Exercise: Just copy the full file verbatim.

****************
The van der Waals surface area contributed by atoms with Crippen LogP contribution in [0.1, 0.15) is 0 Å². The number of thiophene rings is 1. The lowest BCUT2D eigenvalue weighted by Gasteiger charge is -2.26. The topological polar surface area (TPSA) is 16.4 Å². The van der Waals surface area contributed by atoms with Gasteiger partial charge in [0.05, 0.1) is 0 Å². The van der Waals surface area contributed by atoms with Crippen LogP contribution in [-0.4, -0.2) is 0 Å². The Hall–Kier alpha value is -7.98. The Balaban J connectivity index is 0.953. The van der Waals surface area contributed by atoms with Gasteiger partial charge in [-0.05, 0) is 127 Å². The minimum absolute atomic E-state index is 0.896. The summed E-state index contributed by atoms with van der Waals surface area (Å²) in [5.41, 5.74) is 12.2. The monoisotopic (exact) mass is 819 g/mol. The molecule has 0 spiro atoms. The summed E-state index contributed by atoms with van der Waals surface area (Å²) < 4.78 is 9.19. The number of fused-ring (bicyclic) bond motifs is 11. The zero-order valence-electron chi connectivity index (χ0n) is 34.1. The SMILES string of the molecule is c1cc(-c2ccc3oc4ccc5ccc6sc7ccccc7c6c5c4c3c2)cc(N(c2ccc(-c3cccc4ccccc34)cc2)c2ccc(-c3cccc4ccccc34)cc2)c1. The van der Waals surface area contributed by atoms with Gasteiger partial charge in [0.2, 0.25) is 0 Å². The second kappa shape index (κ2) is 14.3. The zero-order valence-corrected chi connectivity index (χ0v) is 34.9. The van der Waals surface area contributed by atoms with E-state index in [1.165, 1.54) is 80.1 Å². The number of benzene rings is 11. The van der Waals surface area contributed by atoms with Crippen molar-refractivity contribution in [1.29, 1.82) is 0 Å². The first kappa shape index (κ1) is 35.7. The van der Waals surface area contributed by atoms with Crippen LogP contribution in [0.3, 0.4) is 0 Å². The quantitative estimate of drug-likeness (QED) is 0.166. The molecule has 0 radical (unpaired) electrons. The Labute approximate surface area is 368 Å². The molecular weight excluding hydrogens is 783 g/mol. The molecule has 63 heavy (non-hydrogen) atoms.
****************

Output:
The van der Waals surface area contributed by atoms with Crippen LogP contribution in [0.1, 0.15) is 0 Å². The number of thiophene rings is 1. The lowest BCUT2D eigenvalue weighted by Gasteiger charge is -2.26. The topological polar surface area (TPSA) is 16.4 Å². The van der Waals surface area contributed by atoms with Gasteiger partial charge in [0.05, 0.1) is 0 Å². The van der Waals surface area contributed by atoms with Crippen LogP contribution in [-0.4, -0.2) is 0 Å². The Hall–Kier alpha value is -7.98. The Balaban J connectivity index is 0.953. The van der Waals surface area contributed by atoms with Gasteiger partial charge in [-0.05, 0) is 127 Å². The minimum absolute atomic E-state index is 0.896. The summed E-state index contributed by atoms with van der Waals surface area (Å²) in [5.41, 5.74) is 12.2. The monoisotopic (exact) mass is 819 g/mol. The molecule has 0 spiro atoms. The summed E-state index contributed by atoms with van der Waals surface area (Å²) < 4.78 is 9.19. The number of fused-ring (bicyclic) bond motifs is 11. The zero-order valence-electron chi connectivity index (χ0n) is 34.1. The SMILES string of the molecule is c1cc(-c2ccc3oc4ccc5ccc6sc7ccccc7c6c5c4c3c2)cc(N(c2ccc(-c3cccc4ccccc34)cc2)c2ccc(-c3cccc4ccccc34)cc2)c1. The van der Waals surface area contributed by atoms with Gasteiger partial charge in [0.2, 0.25) is 0 Å². The second kappa shape index (κ2) is 14.3. The zero-order valence-corrected chi connectivity index (χ0v) is 34.9. The van der Waals surface area contributed by atoms with E-state index in [1.165, 1.54) is 80.1 Å². The number of benzene rings is 11. The van der Waals surface area contributed by atoms with Crippen molar-refractivity contribution in [1.29, 1.82) is 0 Å². The first kappa shape index (κ1) is 35.7. The van der Waals surface area contributed by atoms with Crippen LogP contribution in [0.3, 0.4) is 0 Å². The quantitative estimate of drug-likeness (QED) is 0.166. The molecule has 0 radical (unpaired) electrons. The Labute approximate surface area is 368 Å². The molecular weight excluding hydrogens is 783 g/mol. The molecule has 63 heavy (non-hydrogen) atoms.